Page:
There is an innate urge for humans to seek out new experiences and to be the leader of the pack. It speaks to our psychological need for acceptance, validation and belonging, not to mention that there is usually significant financial gains to be made. The need to be the first and stake out a monopoly can be seen across all industries. This doesn’t happen on its own, however, as we have the first movers who seize an opportunity and subsequently set themselves up to control and facilitate this movement.
First movers and the first-mover advantage is a concept well known in technological leadership, and it has spelled success and profit for many enterprises. Let’s discuss why the first-mover advantage is still seen in 2020, and why it pays to be first.
What is the first-mover advantage?
As the name suggests, the first-mover advantage is when a group or leader seizes a resource or creates technology, and then brings a product or service to the market that is dependant on the user or future businesses requiring that resource and technology. It’s also the unwritten startup app development philosophy, and we have seen this through the ages with organisations buying up the market of a manufacturer, warehouse or precious metal that is a core material in the build of new technology. You only need to look at the never-ending conflicts over global oil supply to appreciate how impactful it is to have a monopoly over the market.
First-mover advantage and technology leadership
Let’s walk through some real-life examples of first-mover advantage in motion, and the few ways it can end up. A good example is when the Calm mindfulness/meditation app hit the market and already had a suite of resources, celebrity partnerships (leading the mediations) and their own commissioned music. This made it difficult for other apps to enter the arena (and none did for a while), as there was such a comprehensive offering already on the market, with the technology, celebrity partnerships, resources and automation already established and patented. Eventually, there were other apps that found a way into the industry, specialising in other areas but trying to get as close to Calm’s market share and inspiration as they could.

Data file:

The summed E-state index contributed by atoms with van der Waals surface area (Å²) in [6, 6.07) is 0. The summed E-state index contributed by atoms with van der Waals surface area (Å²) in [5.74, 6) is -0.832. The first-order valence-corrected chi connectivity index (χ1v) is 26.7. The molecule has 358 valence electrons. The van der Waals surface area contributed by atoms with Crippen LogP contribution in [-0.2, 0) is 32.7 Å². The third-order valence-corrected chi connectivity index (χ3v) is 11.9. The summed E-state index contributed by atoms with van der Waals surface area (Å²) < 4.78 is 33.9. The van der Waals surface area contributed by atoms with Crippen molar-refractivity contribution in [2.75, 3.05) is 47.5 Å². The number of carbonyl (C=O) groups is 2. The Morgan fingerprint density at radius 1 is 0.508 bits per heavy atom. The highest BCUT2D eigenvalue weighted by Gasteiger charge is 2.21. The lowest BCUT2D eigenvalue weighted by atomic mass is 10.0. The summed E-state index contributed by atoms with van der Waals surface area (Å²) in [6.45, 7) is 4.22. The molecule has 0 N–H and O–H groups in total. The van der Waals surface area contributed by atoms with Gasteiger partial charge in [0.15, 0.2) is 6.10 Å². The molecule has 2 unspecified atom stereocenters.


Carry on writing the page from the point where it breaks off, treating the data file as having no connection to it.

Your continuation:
Is the first-move advantage ethical?
Unfortunately, the first-mover advantage isn’t always ethical, especially when the circumstances are direr than simply monopolising a trivial or luxury product. With the recent COVID-19 pandemic, we have seen people try to seize huge volumes of masks and hand sanitiser so that they can set the price of PPE and make an exponential profit given the circumstances. This is a dangerous scenario to entertain because it throws out the market equilibrium. For most of our consumables and services, the supply is greater than the demand, and so the buyer ultimately sets the price – what am I willing to pay for this? When the demand is greater than the supply, the supplier can set the price – what am I willing to sell this for?
What can startups learn from a successful first-move advantage?
Given the gains and impacts that can be seen from leveraging the first-mover advantage, what can startups learn from this aggressive tact? It certainly demonstrates the importance of planning, research and making a move at the right time. It also comes with a warning, that while monopolising a resource is advantageous, a startup must ensure that their entire strategy isn’t dependant on this fact, as the market and our society can turn in a day and a positive position can become unviable in the blink of an eye.
Wherever you are in your ideation pipeline, stop and assess the market and see if you are the first or second to bring a concept to your audience, and what supporting resources might you need to secure to give yourself an even greater advantage.